Che Lovelace can talk for hours about J’ouvert. The memories he’s had, how it shapes his perspective and most importantly to him-how it brings people together. He’s been involved in the muddy morning melee for years and is launching his latest project tonight.
Friends For The Road J’ouvert band stays close to the core energy of J’ouvert, celebrating the freedom of self-expression and to connect with fellow masqueraders. The main ingredients are pure and simple: Mud, Colour and Rhythm. Add a wild, creative costume that was could put together in that fine tradition of J’ouvert morning and you’re IN!
Related to this project is also a series of J’ouvert inspired paintings depicting unmistakable J’ouvert moments.
What exactly is friends for the road?
As you know I’m a painter and I’ve always been involved in J’ouvert. It’s a Carnival event that I’ve been most drawn to. I had a small band called Lily Bud J’ouvert which was my first formalized J’ouvert project. It was a small band, mostly friends, mud and small mobile rhythm section. From there I developed Clay J’ouvert with some friends and I’ve subsequently moved on to create this new project which I’m pretty much taking on on my own from a creative standpoint. I see it as an opportunity for growth and for a certain amount of independence as to what I can create using this platform. I think that artists have to find different types of contexts to share their ideas and how they feel about the world and who we are. I’ve always found that J’ouvert and Mas in general is one of those spaces and trying to find a language that will connect with people as to what J’ouvert is, it’s importance to us.
Sometimes we don’t emphasize those things and I feel like that emotional component is something that is not developed enough. I’ve always seen an opportunity there to talk on that level about J’ouvert.
What does Carnival and especially the Jouvert aspect of it mean for you?
It’s a magical time. It transforms the very space that you’re in. Most of the time we’re just driving around or walking and we see the space but I find that there is a different layer of energy that happens during Carnival and during J’ouvert. It’s almost as if you see the space with new eyes during that time and maybe it renews the way that you see the space. It’s then that I notice buildings, little nuances of the street chipping down the road for J’ouvert.
Of course, there are some things that are hard to put into words when trying to describe what makes it so special. But all the components are there; the darkness to the light, the celebration with your fellow man, the coming together of people. I love to observe and interact with people and this is a context where people interact in a particular type of way. We’re sharing something that is very unique . I’ve been to many festivals around the world, fetes and parties but I always find that J’ouvert gives this extra layer of connection. May be because you’re moving and covering a certain amount of space together. The other thing that I find pretty profound is the layering of stuff on your skin. We start with who we are then little by little we become unified. The mud brings us all on the same level. I feel it really happens, I always tell people to come put the mud on,you don’t even have to believe anything, just get into what J’ouvert is and it will have that effect and I’m usually proven right—that it does transform us.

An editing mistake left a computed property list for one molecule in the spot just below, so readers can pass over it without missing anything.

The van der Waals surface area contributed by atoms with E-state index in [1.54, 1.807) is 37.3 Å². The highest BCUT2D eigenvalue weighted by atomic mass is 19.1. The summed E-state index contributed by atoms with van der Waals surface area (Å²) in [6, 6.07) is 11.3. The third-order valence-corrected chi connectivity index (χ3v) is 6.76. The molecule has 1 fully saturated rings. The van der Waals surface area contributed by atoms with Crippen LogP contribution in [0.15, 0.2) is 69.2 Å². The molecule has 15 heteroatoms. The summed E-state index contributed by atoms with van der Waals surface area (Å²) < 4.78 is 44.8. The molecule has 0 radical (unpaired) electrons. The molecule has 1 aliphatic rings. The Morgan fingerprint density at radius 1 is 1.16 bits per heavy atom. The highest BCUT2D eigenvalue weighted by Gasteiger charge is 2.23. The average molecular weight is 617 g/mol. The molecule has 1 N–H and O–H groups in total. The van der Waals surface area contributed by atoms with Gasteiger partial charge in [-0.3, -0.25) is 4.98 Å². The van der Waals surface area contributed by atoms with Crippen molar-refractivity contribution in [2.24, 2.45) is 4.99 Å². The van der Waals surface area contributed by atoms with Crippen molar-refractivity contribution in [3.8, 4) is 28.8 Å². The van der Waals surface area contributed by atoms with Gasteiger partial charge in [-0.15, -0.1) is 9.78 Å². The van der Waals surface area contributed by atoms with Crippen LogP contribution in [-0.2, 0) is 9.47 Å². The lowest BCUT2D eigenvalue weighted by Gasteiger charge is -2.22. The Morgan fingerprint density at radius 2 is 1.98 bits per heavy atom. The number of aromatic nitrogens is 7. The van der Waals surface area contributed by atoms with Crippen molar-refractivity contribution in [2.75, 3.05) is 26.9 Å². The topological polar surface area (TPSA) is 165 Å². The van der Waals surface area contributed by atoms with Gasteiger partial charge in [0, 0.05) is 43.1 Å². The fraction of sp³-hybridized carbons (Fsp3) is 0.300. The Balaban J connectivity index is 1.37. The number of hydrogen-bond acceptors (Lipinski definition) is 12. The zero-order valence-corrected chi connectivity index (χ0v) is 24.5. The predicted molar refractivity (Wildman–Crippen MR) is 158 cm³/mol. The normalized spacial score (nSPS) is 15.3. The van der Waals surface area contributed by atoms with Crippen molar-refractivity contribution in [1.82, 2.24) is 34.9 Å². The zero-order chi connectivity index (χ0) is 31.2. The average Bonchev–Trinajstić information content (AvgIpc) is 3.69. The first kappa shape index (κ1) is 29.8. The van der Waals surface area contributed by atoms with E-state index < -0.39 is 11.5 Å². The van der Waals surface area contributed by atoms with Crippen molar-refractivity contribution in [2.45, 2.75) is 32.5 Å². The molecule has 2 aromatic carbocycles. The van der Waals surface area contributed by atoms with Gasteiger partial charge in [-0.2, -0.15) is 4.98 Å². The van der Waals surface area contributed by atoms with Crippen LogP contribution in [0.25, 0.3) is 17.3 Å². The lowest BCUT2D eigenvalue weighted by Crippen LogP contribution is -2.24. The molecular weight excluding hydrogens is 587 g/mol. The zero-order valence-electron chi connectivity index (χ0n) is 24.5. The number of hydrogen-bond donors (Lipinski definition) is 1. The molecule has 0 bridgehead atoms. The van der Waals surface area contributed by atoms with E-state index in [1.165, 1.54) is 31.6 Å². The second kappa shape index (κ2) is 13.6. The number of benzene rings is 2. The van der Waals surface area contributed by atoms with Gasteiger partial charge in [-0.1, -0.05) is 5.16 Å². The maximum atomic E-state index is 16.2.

You have a real retro sense of doing things. What your feelings about Carnival nowadays and how do you incorporate those elements while still being relevant in today’s space?
One of the things that I’ve always said draw on the best that has been produced, not only on what is current. I don’t see current stuff as trumping anything else. I’ve always tried to find ways to incorporate classics and the powerful music that has been made in the past with the new. I’ve always been pleasantly surprised especially in the last couple of years where there has been a resurgence of melodious music. I feel that in terms of a project and in terms of evoking and making reference to the past I feel that it is a very important way to give us a foundation- a place to stand to see the world from. And it inspires us, as ephemeral as that sounds, the inspiration is not necessarily something that you can touch. But in terms of the imagery I can touch that, in terms of style I can make reference to it,I can visualize that. Hence, even with this project the paintings that I’ve done deals with the memories of J’ouvert when I was growing up. The little iconic things you see like somebody on a wall, the fat man or the fat woman who is completely liberated and absolutely as free as anyone else without the restriction of concepts of beauty. Freedom is what the space allows. So for you to really take that in and re-present that as part of a project I think you have to look at it not just from one period of time but from the larger scope of time . Identify what has been interesting , iconic or powerful and then try to find a way to tap into it to give people a sense of context and an understanding of where they’ve come from.
I’m always trying to tie the past with the present.
What inspired the collection, how many paintings does it involve?
I’m close to about ten completed paintings related to the project. The whole idea is that as the season develops, I will make more work specifically in painting but I’m also going to be drawing on vintage video elements to compliment that and also to outline what the identity of the band is. I want it to be rooted in a Trinidadian culture not just to past but to the best that we have produced. So, the collection will continue to grow and maybe at the end of the season I will probably exhibit the work.